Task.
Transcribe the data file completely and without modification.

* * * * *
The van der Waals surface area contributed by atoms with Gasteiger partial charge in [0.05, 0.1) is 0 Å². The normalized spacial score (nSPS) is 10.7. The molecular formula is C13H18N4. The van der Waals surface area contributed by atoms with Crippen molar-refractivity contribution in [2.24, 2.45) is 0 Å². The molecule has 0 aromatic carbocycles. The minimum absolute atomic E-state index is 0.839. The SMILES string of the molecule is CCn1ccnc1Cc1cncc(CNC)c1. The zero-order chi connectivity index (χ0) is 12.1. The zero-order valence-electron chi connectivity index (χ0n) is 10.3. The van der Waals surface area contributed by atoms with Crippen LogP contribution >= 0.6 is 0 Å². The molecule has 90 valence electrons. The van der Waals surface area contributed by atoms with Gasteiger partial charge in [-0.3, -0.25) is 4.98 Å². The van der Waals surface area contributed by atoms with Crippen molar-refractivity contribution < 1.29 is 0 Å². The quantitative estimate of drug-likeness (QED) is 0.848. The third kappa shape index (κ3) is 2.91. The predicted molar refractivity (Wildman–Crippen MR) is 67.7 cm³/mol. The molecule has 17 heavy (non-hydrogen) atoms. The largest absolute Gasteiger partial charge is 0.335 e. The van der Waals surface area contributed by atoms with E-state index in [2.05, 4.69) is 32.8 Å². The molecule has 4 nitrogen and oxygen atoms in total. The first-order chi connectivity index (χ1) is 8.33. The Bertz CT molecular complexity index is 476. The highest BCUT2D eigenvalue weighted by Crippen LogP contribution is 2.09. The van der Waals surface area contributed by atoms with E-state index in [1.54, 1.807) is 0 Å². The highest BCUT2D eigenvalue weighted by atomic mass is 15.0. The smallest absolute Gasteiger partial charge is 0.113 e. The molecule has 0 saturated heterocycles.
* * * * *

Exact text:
The van der Waals surface area contributed by atoms with Gasteiger partial charge in [0.05, 0.1) is 0 Å². The normalized spacial score (nSPS) is 10.7. The molecular formula is C13H18N4. The van der Waals surface area contributed by atoms with Crippen molar-refractivity contribution in [2.24, 2.45) is 0 Å². The molecule has 0 aromatic carbocycles. The minimum absolute atomic E-state index is 0.839. The SMILES string of the molecule is CCn1ccnc1Cc1cncc(CNC)c1. The zero-order chi connectivity index (χ0) is 12.1. The zero-order valence-electron chi connectivity index (χ0n) is 10.3. The van der Waals surface area contributed by atoms with Crippen LogP contribution >= 0.6 is 0 Å². The molecule has 90 valence electrons. The van der Waals surface area contributed by atoms with Gasteiger partial charge in [-0.3, -0.25) is 4.98 Å². The van der Waals surface area contributed by atoms with Crippen molar-refractivity contribution < 1.29 is 0 Å². The quantitative estimate of drug-likeness (QED) is 0.848. The third kappa shape index (κ3) is 2.91. The predicted molar refractivity (Wildman–Crippen MR) is 67.7 cm³/mol. The molecule has 17 heavy (non-hydrogen) atoms. The largest absolute Gasteiger partial charge is 0.335 e. The van der Waals surface area contributed by atoms with E-state index in [2.05, 4.69) is 32.8 Å². The molecule has 4 nitrogen and oxygen atoms in total. The first-order chi connectivity index (χ1) is 8.33. The Bertz CT molecular complexity index is 476. The highest BCUT2D eigenvalue weighted by Crippen LogP contribution is 2.09. The van der Waals surface area contributed by atoms with E-state index in [1.54, 1.807) is 0 Å². The highest BCUT2D eigenvalue weighted by atomic mass is 15.0. The smallest absolute Gasteiger partial charge is 0.113 e. The molecule has 0 saturated heterocycles.